We tend to forget that if someone had not reached out into our little world and preached to us, we would not be where we are today. There is a tendency for UK brethren to think 'Well, let's let the brethren in (say) Mongolia get on with their own preaching, I mean, it's their responsibility really'. There are others whose attitude is 'If they have a Bible, they'll find the Truth and God will draw them to us'. And there might be brethren in (say) Mongolia who would feel 'I don't have a duty to preach or help the other believers here. The brothers in the UK can do that. All I need to do is meet them when they visit once a year'. We're all at fault here; and if we're honest, we know it. The fact  is, we're all priests. My salvation is your responsibility. Yours is mine. It's my duty, it should be my desire, to see the Gospel witnessed in your country, and to see the brethren there grow strong in the Lord. And it should be your duty and desire too. We're all priests, making our own sacrifices, studying the word for ourselves, sharing it with others, being a rock for our brethren and sisters to build on. There are some brethren and sisters who I can only call " a rock" . They're always there, heart and soul devoted to the work. I can always lay my tired head on their shoulder. It's God's intention that we should be a community of men and women like that. The priests weren't part-timers. They gave their lives to God in recognition of the fact that God had saved the lives of the firstborn at the Passover and Red Sea deliverance (Num. 3:12). Our deliverance from the world at baptism was our Red Sea. We have been saved. Those firstborns represent us, the ecclesia of firstborns (Heb. 12:23 Gk.). We are now being led towards that glorious Kingdom, when by rights we ought to be lying dead in that dark Egyptian night. The wonder of it all demands that like the Levites, we give our lives back to God, in service towards His children. The Lord died that He might " sanctify" us to God. This is the word used by the LXX to describe the consecration of the priests to service of the body of Israel (Ex. 28:41). If we reject the call to priesthood today, we reject the point of the Lord's saving suffering for us. Having spoken for six verses concerning our responsibilities for others in the ecclesia, Paul makes a statement which we would sooner apply to gross immorality than laziness to serve each other: " Be not deceived; God is not mocked: for whatsoever a man soweth, that shall he also reap. For he that soweth to his flesh shall of the flesh reap corruption; but he that soweth to the Spirit shall of the Spirit reap life everlasting. And let us not be weary in well doing: for in due season we shall reap, if we faint not. As we have therefore opportunity, let us do good to all men..." (Gal. 6:7-10). Paul's sober warning is in the context of not loving and serving our brethren. To have an indifferent, irresponsible attitude to them is to sow to the flesh. Each of us, therefore, must live up to our serious responsibilities for each other if we are to sow to the Spirit.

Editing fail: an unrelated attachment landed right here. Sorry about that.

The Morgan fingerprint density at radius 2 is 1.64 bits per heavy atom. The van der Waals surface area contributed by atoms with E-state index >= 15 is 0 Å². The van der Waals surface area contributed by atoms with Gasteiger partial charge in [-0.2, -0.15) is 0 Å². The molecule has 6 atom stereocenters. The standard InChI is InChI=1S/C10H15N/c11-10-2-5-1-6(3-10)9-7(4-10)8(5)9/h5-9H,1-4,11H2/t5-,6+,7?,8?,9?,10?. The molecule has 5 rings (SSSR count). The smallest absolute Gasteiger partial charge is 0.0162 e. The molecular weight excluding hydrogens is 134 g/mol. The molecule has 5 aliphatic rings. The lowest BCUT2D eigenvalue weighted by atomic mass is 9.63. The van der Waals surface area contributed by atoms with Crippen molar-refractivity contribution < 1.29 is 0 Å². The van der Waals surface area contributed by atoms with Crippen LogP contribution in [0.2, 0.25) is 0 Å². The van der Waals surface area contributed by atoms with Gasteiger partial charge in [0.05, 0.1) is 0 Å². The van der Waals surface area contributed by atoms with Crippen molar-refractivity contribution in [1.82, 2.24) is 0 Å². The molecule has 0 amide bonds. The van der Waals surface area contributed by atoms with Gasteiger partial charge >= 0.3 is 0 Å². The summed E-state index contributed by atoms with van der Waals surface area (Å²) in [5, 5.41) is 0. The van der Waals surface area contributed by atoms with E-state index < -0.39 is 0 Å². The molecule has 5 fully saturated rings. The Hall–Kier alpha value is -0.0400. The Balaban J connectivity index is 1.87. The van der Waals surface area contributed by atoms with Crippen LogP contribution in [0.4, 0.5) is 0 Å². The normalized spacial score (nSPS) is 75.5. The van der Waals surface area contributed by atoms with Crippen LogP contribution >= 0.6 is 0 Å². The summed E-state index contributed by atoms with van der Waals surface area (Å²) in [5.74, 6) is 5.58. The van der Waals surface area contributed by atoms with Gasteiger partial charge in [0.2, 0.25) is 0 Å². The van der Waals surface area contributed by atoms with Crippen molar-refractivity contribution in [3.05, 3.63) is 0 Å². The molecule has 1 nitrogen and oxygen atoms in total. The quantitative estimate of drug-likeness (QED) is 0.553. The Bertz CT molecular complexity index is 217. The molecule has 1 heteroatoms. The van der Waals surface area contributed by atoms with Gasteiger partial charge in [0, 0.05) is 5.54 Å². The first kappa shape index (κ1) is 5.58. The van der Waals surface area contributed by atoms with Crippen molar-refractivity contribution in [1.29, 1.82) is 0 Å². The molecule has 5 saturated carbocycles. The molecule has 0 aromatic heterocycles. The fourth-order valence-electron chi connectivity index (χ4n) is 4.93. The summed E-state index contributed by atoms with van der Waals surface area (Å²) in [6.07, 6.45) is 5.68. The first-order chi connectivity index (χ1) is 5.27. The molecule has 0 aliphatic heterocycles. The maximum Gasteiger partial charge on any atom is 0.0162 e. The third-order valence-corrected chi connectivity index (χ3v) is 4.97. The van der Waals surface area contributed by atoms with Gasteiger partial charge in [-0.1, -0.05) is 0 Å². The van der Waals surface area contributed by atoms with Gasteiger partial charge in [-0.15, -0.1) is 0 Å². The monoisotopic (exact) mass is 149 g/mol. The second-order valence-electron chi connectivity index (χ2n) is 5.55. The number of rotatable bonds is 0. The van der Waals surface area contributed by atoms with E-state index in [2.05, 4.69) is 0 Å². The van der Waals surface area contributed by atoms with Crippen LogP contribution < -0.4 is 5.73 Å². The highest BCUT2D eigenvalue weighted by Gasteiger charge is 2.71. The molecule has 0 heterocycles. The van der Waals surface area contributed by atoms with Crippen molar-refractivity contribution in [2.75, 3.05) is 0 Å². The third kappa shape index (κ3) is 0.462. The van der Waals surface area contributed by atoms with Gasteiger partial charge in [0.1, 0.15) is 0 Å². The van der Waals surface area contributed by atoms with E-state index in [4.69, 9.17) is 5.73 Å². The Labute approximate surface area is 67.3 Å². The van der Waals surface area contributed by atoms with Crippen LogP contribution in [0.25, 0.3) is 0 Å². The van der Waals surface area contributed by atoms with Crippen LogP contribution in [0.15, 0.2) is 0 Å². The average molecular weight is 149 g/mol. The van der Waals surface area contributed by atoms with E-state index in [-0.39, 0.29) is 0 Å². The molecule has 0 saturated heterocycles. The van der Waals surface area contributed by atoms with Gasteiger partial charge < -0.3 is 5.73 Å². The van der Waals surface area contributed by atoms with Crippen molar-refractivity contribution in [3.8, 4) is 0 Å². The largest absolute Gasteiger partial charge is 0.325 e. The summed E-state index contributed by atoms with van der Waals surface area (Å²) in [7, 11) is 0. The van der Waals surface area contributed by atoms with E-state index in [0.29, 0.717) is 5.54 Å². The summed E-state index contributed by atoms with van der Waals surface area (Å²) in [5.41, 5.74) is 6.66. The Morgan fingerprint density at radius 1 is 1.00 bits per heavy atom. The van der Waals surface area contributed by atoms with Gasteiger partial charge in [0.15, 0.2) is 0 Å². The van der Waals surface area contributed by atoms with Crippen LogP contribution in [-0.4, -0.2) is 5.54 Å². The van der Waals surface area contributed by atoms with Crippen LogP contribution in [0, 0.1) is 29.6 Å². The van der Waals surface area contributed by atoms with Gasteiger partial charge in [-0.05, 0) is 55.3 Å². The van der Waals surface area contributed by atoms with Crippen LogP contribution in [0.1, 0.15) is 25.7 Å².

In doing so, we will ourselves find spiritual growth. Practically, this is evident- in that the brother who looks through the Bible readings before doing them with his family, or reads a chapter with his five year old daughter and then the same chapter again with his wife, who makes an effort to prepare a different exhortation each time he speaks rather than re-hash an old one... the one who benefits is ultimately himself. Paul said as much to Timothy: " If thou put the brethren in remembrance...thou shalt be a good minister of Jesus Christ, nourished up in the words of faith...whereunto thou hast already attained" (1 Tim. 4:6). His ministry of Christ's word to others would in itself nourish him up, to go onwards in the upward spiral, from where he had " already attained" to higher and higher things. This is what priesthood today is all about.